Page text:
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From "Cris Daniluk" <cris.dani...@gmail.com>
Subject Re: Questions about TX in Jackrabbit, JTA and Spec compliance
Date Thu, 02 Aug 2007 17:42:53 GMT
> Cris, thanks a lot for your comments: they helped me understand what
> Marcel's concerns are about the way Jackrabbit implements XA.
>

I think this is a good discussion to have in general. Marcel and I
both have some concerns, definitely - but I'm not yet sure they're
valid, as my points below show. Basically it just comes down to the
level of sophistication in Jackrabbit's journaling.

> > Marcel's point here is that the JTA implementation doesn't allow the
> > RDBMS transaction to participate in the XA. I can see a good argument
> > for this - after all, Jackrabbit maintains an effective journal and
> > not all RDBMS can participate in XA.
> >
> > That said, at the truest definition of a transaction, does just
> > writing to the changelog truly constitute a guaranteed transaction?
> > What if the RDBMS cannot be written to due to an integrity violation?
> > I don't think the cohesion between the RDBMS and the Jackrabbit
> > implementation are so tight that it is fair to argue any inconsistency
> > would be similar to datafile corruption.
>
> Where would that integrity violation come from? If you think of some
> clustered environment, and some other node in a clustered environment
> has made some modifications that changed the same items this node is
> trying to update, it will get informed about the staleness of its copy
> and throw. IMHO, looking at the very basic data model Jackrabbit uses
> and if we rule out other programs that tamper around with the data, I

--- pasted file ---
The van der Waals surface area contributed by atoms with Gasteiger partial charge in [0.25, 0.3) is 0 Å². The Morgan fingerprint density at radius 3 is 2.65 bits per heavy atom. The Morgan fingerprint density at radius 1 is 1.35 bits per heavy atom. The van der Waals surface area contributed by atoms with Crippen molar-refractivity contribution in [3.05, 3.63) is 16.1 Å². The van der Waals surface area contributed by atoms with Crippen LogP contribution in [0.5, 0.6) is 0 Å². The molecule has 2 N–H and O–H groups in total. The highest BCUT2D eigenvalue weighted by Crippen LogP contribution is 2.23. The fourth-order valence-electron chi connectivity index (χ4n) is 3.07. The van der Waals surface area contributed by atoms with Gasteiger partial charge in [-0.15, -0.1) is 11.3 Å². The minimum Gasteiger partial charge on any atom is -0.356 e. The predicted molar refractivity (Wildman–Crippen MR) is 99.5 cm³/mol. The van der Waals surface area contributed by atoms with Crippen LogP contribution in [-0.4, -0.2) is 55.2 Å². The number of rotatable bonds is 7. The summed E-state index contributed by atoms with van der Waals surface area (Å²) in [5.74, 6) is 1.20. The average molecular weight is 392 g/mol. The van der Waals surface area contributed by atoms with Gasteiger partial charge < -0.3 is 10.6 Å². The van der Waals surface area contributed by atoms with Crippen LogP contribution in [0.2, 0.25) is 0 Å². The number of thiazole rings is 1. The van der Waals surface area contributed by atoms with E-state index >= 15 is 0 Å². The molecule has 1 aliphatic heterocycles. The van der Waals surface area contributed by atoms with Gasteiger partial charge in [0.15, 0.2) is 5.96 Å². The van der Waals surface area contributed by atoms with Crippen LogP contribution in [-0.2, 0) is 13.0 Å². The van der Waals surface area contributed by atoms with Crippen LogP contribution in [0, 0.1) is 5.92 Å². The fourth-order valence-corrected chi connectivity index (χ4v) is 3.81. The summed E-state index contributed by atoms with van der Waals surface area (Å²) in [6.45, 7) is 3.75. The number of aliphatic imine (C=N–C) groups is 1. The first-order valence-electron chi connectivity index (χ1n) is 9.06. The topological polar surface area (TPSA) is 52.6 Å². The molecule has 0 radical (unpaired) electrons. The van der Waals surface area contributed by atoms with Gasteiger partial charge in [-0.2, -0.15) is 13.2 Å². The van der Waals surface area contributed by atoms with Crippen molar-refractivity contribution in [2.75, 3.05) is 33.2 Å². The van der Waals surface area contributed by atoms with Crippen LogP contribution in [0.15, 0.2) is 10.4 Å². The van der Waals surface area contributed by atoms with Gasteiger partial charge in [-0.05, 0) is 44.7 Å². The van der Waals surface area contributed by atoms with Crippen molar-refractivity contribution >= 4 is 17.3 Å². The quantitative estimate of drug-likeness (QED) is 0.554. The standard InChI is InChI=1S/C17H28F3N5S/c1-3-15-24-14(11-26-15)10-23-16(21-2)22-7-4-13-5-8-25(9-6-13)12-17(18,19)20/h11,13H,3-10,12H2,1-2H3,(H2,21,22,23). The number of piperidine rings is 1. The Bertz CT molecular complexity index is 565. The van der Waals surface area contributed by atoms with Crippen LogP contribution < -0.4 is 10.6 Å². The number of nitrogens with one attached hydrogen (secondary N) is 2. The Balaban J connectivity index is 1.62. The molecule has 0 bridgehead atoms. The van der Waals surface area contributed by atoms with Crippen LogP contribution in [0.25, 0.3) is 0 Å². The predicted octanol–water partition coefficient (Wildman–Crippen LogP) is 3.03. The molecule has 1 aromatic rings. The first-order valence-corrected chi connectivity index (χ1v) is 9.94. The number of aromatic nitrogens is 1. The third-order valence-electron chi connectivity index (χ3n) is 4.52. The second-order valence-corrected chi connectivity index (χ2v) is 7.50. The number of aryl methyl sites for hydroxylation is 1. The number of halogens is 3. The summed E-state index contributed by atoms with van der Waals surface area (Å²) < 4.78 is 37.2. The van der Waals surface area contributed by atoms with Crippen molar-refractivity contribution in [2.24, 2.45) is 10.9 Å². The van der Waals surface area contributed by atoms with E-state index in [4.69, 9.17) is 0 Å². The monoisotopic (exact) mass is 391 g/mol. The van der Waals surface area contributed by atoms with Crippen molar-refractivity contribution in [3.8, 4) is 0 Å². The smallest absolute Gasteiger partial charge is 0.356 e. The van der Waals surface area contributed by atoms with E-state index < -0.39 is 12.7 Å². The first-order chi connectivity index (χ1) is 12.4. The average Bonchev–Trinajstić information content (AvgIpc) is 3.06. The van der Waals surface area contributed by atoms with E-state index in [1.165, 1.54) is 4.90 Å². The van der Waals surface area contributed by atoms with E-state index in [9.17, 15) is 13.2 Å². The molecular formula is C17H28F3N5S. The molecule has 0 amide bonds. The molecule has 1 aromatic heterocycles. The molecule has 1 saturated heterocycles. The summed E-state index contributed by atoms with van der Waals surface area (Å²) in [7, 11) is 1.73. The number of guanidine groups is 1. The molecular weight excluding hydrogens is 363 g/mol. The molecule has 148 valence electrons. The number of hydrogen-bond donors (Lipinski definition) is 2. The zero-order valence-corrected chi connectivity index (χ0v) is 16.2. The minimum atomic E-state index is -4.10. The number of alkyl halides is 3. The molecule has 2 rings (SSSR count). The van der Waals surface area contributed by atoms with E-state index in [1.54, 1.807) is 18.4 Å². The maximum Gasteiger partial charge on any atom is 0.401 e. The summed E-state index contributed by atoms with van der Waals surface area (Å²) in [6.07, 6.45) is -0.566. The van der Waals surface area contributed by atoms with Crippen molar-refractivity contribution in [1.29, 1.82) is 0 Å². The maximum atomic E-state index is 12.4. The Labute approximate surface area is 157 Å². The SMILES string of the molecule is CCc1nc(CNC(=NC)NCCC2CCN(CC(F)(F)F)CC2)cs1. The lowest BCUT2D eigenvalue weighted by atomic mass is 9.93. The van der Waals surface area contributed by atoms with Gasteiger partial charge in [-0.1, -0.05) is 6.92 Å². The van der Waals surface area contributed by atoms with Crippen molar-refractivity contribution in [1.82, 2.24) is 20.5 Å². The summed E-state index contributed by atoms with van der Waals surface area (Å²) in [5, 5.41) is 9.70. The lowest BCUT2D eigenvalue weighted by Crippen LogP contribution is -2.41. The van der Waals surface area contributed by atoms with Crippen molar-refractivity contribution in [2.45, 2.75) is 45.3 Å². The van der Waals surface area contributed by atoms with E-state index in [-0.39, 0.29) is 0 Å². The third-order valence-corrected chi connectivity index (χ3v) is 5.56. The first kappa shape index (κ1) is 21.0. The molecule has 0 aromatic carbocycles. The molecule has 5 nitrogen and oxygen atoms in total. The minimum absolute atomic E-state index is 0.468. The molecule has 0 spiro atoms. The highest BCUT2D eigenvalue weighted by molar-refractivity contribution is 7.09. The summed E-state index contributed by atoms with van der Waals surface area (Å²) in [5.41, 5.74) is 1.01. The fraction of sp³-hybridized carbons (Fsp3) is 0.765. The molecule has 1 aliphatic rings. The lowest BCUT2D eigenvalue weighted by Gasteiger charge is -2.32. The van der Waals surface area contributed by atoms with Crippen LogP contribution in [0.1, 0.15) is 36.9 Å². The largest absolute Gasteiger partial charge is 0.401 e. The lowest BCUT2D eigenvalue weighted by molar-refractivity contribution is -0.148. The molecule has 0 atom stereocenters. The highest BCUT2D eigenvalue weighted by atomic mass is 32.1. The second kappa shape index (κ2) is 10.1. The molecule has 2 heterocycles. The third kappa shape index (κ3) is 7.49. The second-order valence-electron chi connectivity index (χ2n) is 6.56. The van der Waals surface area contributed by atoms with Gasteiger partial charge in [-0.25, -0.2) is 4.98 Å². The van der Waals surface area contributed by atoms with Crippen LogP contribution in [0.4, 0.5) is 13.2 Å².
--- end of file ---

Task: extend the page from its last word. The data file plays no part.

> don't think this should happen.
>

In Oracle, a committed transaction means that it is in the redo log,
but not necessarily written to the tablespace. However if you combine
the tablespace+log, you are guaranteed to get a consistent
point-in-time view of that transaction. Oracle could, and often does,
have trouble writing from the log out to the tablespace (corruption,
insufficient space, whatever), but there is no loss of data. You can
further back up to that transaction and regardless of the location
(tablespace or log) you are covered. I realize that this is a pretty
crappy, simplified description of journaling, but it might help frame
our discussion.

My concern with Jackrabbit is whether the changelog is a true journal
or a mere queue for the database. For example, once a transaction is
committed and written to the changelog, but before it is written to
the RDBMS, is it part of the "logical view"? In other words, if I
query JR before the flush to the DB, will I see my newly committed
data? If I crash before the RDBMS write happens and start up, am I
safe?

>
> I'm not sure if I you get there: do you suggest that Jackrabbit, when
> used with XA, uses some DB connection that is itself part of the same
> XA transaction and managed by the transaction manager?

This is what I'm suggesting for discussion, though I'm not necessarily
at a point where I'm suggesting a change be made :)

> I could then
> imagine that some change made inside Jackrabbit to the database will
> later be revoked because another part of the XA transaction has
> failed, without Jackrabbit noticing it, which would leave to
> inconsistencies.
>

If the XA includes Jackrabbit AND the RDBMS AND any other outside
participants that may be relevant, it could not be rolled back without
Jackrabbit knowing. I'm not sure I understand where Jackrabbit could
be "left out of the loop" on a rollback?

Thanks for your responses thusfar!

- Cris

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